Multifunctionalized Microscale Ultrasound Contrast Agents ... Review Article Multifunctionalized Microscale

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  • Review Article Multifunctionalized Microscale Ultrasound Contrast Agents for Precise Theranostics of Malignant Tumors

    Jia-Wei Fu,1,2 Yi-Sheng Lin,3 Sheng-Long Gan,1,2 Yong-Rui Li,1,2 Yao Wang ,1,2

    Shi-Ting Feng ,4 Hao Li ,1,2 and Guo-Fu Zhou 1,2

    1Guangdong Provincial Key Laboratory of Optical Information Materials and Technology & Institute of Electronic Paper Displays, South China Academy of Advanced Optoelectronics, South China Normal University, Guangzhou 510006, China 2National Center for International Research on Green Optoelectronics, South China Normal University, Guangzhou 510006, China 3Department of Radiology, e First Aliated Hospital, Guangzhou University of Traditional Chinese Medicine, Guangzhou, Guangdong 510405, China 4Department of Radiology, e First Aliated Hospital, Sun Yat-Sen University, Guangzhou 510080, China

    Correspondence should be addressed to Shi-Ting Feng; fengsht@mail.sysu.edu.cn and Hao Li; haoli@m.scnu.edu.cn

    Received 15 February 2019; Revised 26 April 2019; Accepted 10 June 2019; Published 7 July 2019

    Academic Editor: Anne Roivainen

    Copyright © 2019 Jia-Wei Fu et al. is is an open access article distributed under the Creative Commons Attribution License, which permits unrestricted use, distribution, and reproduction in any medium, provided the original work is properly cited.

    In ultrasonography, ultrasound contrast agents (UCAs) that possess high acoustic impedance mismatch with the bulk medium are frequently employed to highlight the borders between tissues by enhanced ultrasound scattering in a clinic. Typically, the most common UCA, microbubble, is generally close in size to a red blood cell (

  • the scatterer and ambient medium, respectively), cd is the density term (cd� (3ρs− 3ρm)/(2ρs + ρm), where ρs and ρm are the densities of the scatterer and ambient medium, re- spectively), θ is the scattering angle (180° for backscattering), and d is the distance from the scatterers. In a determined ultrasound field, I depends mainly on r, cc, and cd terms. Hereinto, I is in direct proportion with the sixth power of r. ,is means that the larger the bubble, the better the scattering intensity. But too largeUCAmay block blood vessels, especially blood capillaries.

    Hence, most of commercial UCAs possess same size dis- tribution, approximately equal or slightly smaller than the size of a red blood cell (

  • vesicles nearby the ambient aqueous medium are hydro- philic, but the interior of the sphere shell is hydrophilic. ,e forming of the vesicular architecture originates from the interaction of amphiphilic molecules and internal driving of their self-assembly behavior. In fact, lipidosome is a kind of vesicle that consists of phospholipids, and polymeric vesicles do of amphiphilic polymeric molecules [12, 13]. Some unique features, such as much larger surface area, better biocompatibility, and simultaneous encapsulation of hy- drophilic and hydrophobic agents, make them applicable for drug delivery and bioimaging. To ultrasonography, although the loading ability of vesicles is limited, their excellent compressibility and stability may facilitate improving the echo ability themselves.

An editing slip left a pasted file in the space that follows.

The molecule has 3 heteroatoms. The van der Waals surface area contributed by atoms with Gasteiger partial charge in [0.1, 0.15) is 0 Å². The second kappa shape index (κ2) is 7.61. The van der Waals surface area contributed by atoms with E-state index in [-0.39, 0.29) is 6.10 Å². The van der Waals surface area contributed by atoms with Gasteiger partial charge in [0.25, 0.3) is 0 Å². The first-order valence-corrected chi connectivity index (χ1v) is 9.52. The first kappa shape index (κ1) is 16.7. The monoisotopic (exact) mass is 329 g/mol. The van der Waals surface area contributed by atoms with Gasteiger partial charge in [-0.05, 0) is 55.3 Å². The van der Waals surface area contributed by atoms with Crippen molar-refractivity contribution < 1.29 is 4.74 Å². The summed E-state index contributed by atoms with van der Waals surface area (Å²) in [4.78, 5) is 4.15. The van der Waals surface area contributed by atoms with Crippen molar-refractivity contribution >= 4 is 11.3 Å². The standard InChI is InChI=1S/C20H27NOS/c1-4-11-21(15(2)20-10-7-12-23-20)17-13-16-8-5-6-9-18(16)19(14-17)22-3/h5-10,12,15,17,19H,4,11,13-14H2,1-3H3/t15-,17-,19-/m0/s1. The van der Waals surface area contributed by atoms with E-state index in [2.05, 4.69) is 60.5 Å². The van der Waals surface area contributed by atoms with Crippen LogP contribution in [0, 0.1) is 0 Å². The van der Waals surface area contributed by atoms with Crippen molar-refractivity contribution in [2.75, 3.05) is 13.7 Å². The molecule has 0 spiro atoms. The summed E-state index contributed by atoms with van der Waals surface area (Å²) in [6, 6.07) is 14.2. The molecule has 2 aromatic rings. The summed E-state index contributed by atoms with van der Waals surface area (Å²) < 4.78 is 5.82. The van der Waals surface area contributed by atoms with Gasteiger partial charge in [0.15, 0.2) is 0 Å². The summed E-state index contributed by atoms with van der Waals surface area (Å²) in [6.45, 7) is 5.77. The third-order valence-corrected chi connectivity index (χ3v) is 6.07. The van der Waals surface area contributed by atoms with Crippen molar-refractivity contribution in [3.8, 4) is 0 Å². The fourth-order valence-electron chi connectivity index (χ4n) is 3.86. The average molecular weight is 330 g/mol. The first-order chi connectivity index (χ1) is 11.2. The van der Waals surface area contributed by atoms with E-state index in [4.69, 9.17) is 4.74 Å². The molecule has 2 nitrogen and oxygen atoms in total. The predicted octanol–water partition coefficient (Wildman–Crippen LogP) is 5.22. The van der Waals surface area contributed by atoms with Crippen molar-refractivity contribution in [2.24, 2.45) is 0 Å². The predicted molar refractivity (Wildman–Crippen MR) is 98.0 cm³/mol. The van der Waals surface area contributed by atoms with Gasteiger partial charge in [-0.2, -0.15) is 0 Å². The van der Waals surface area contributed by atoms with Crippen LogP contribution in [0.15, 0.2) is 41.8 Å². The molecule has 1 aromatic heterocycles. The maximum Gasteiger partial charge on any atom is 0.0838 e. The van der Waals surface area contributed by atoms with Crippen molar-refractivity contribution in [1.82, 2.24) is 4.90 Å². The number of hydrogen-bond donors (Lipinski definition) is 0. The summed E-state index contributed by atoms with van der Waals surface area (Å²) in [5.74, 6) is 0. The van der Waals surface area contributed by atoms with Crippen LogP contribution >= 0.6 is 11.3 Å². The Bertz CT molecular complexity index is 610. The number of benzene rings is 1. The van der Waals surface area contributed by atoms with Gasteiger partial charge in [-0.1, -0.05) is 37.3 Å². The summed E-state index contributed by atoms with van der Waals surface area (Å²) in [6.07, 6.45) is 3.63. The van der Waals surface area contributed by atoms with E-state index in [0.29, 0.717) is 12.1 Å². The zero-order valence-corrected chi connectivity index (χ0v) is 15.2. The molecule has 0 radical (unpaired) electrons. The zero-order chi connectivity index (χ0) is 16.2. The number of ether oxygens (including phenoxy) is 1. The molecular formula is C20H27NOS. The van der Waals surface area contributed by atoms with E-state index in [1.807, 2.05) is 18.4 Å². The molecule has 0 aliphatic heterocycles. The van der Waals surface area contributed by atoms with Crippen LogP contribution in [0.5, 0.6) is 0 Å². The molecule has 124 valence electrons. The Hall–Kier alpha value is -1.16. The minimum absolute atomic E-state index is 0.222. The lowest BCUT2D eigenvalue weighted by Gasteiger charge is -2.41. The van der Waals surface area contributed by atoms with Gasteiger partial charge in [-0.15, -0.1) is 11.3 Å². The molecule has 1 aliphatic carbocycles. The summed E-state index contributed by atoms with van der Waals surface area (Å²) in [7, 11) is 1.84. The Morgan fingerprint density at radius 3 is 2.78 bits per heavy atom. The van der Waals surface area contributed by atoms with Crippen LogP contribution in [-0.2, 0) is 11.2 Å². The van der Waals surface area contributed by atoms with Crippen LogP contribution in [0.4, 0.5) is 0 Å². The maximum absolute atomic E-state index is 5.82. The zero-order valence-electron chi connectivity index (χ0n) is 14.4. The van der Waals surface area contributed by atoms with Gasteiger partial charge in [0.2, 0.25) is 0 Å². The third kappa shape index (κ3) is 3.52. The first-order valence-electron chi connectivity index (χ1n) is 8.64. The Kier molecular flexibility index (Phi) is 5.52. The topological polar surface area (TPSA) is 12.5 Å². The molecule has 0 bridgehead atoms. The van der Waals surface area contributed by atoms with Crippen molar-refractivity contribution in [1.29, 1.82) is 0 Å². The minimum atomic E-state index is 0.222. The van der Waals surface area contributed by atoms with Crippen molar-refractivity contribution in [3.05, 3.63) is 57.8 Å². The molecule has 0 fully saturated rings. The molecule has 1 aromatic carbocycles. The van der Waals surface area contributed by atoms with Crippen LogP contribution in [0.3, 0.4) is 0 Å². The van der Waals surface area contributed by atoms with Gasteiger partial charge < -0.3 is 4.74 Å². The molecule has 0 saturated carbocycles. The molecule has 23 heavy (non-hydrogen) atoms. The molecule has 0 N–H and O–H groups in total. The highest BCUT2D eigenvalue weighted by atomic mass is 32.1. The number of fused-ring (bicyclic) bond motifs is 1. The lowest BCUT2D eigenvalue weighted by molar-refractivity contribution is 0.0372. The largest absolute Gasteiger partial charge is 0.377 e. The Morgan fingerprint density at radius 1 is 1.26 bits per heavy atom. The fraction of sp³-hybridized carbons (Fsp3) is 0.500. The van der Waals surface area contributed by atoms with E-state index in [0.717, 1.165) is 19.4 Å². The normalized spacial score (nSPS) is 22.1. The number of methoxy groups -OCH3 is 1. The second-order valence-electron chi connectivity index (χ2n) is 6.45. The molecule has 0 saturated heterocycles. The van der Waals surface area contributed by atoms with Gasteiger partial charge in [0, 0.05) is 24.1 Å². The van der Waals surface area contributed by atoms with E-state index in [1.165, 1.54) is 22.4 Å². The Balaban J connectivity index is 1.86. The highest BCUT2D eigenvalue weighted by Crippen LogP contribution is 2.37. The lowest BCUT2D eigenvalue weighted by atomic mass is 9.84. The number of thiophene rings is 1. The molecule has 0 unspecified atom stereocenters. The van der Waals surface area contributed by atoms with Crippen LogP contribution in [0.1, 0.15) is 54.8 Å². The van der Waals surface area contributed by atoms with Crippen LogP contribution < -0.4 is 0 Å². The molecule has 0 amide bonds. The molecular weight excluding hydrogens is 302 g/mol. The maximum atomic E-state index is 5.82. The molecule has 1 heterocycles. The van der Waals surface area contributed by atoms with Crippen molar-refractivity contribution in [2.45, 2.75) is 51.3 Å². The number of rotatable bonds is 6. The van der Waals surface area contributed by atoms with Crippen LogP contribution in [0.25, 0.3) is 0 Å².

1.2.4. Solid and Porous Spheres. Most of solid spherical particles without the interior filler (Figure 1(e)) fully depend on their clean and hard interface with ambient water to reflect the ultrasound wave. But their limited compressibility makes them incapable of enhancing these echo signals like other elastic scatterers. By contrast, nanomicelles formed by the self-assembly of amphiphilic molecules possess better compressibility and performance of the loading hydro- phobic agent (if the loaded agent is gas, this architecture

    should be named as self-assembled nanobubbles; if liquid, the nomenclature of the “nanocapsule” is exact). ,eir deficiencies lay on the nanoscale, being incapable of returning an effective echo.

    So another kind of solid sphere, namely, porous sphere (Figure 1(f)), has been developing. ,e porous structure can obviously enlarge the specific surface area (i.e., acoustic reflection area) of these particles and improve their com- pressibility. On the contrary, surface and interior pores can absorb many tiny bubbles or droplets, which dramatically contribute to the echo enhancement.

    1.2.5. Other Architectures. According to equation (1), as long as the particles dispersed in the aqueous phase own high enough density difference with water and large enough reflection surface, they may work to increase local ultra- sound contrast and be considered as UCAs, for example, sheet [14], plate [15], and tube [16]; these irregularly shaped particles (Figures 1(g) and 1(h)) have much larger specific surface area than regular spherical particles with the same volume. Regardless of poor compressibility, their potential loading or encapsulating capability to hydrophobic agents might make up for this shortcoming, even achieve a further optimized contrast effect.